Monday Morning Cup of Coffee takes a look at the news coming across the HousingWire weekend desk, with more coverage to come on larger issues.

Probably the most watched news over the weekend was the kick off to the 2018 Winter Olympics in South Korea, which began with the opening ceremony Friday night.

So far, the U.S. has won one gold medal and one silver medal. Go Team USA!

In other major news that came to light this weekend, a new revelation shows Equifax’s massive data breach, which occurred last year and affected about 145.5 million consumers, may have been worse than anyone thought.

But this isn’t the first time the credit agency revealed the breach was more damaging than initially announced. Back in October, Equifax revealed the data breach was bigger than they first thought, moving the number of victims up from 143 million to 145.5 million.

But now, confidential documents Equifax provided to the Senate Banking Committee showed additional information such as tax IDs and driver’s license details were also accessed during the hack.

And now, some interest groups are urging Congress to hold Equifax accountable and pass consumer protection bills.

U.S. PIRG, a federation of state public interest research groups, is urging Congress to pass pro-consumer privacy and data security bills introduced in the five months since the breach was first reported.

“Why did it take Equifax so long to disclose this additional stolen information?” asked Mike Litt, U.S. PIRG consumer campaign director. “And why hasn’t Equifax directly notified consumers about this yet?”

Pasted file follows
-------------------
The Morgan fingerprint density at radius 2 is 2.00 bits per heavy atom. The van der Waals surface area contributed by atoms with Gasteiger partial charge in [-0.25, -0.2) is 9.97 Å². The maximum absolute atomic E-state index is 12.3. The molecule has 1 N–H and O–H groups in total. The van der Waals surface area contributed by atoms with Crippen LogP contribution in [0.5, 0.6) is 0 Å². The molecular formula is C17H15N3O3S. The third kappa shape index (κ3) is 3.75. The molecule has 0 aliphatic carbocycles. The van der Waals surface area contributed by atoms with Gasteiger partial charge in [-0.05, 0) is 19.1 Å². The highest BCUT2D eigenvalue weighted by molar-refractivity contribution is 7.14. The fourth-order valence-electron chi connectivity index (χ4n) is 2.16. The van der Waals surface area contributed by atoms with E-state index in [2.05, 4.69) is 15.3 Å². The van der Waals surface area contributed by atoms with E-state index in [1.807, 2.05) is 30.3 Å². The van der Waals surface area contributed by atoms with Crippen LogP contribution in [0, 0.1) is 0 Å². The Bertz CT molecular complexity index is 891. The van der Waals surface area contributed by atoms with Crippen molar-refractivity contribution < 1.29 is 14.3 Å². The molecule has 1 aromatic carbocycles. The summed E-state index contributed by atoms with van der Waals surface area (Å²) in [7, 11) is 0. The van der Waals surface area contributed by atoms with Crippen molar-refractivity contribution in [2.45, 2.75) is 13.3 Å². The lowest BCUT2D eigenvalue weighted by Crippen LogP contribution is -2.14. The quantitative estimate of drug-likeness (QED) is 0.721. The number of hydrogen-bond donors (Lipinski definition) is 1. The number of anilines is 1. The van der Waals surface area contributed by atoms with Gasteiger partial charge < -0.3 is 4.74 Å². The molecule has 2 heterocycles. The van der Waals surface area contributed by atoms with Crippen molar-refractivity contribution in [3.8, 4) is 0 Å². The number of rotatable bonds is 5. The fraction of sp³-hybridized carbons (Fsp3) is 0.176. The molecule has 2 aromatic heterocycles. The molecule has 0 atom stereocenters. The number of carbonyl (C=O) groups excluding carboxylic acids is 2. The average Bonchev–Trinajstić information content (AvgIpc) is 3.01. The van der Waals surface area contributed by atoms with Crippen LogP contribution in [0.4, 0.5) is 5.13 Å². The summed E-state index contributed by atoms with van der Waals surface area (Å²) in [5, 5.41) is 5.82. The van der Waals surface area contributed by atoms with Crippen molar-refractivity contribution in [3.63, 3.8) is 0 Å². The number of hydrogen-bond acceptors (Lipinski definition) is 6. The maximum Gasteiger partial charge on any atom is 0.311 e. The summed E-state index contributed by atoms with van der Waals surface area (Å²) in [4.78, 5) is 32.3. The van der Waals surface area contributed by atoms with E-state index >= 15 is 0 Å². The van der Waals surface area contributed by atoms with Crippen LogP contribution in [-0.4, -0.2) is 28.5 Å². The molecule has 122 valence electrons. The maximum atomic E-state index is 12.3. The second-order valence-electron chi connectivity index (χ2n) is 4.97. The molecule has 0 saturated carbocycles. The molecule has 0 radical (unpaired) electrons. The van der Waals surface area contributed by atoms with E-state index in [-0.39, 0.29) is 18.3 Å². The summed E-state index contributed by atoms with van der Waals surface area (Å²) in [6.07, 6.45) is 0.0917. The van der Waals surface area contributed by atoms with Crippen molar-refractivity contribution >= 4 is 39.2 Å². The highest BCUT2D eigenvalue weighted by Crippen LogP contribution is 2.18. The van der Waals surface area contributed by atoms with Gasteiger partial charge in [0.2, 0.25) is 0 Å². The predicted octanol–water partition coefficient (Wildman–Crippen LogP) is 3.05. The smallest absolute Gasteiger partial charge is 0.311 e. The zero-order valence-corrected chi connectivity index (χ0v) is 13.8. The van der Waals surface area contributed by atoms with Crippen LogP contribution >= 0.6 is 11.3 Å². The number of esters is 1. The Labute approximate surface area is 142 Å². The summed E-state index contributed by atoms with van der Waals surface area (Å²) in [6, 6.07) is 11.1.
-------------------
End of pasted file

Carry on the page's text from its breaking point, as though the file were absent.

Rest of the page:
“In addition to raising more questions over Equifax’s many failures, these new revelations show the urgent need for action,” Litt said. “For starters, the Consumer Financial Protection Bureau should complete its investigation into the breach. In the meantime, Congress should pass legislation now.”

U.S. PIRG listed several bills introduced in Congress that it supports, and says would support consumers including S. 2289, the Data Breach Prevention and Compensation Act, S. 1816, the Freedom from Equifax Exploitation Act and S. 2362, the Control Your Personal Credit Information Act.

“There are already several good bills just sitting there,” Litt said. “Will it take an even worse breach for Congress to pass them?”

And it may take an act from Congress to make any meaningful changes for Equifax as CFPB Acting Director Mick Mulvaney said the agency is enforcing the law but not being aggressive under his leadership.

“We’re not pushing the envelope,” Mulvaney said Sunday on CBS. “We’re taking a different attitude toward the job, but the priorities have not changed.”

Mulvaney explained he is taking this new approach because the CFPB is “perhaps the most unaccountable bureau or agency there is.”

“We want to run that place with a good deal of humility and prudence,” Mulvaney said. “This bureau is unlike any other federal bureaucracy. It’s run by one person. Right now me.”

As you continue watching the Olympics play out this week, and cheer on the 244 U.S. athletes, make sure you check in on HousingWire to stay up to date on the latest news in housing finance.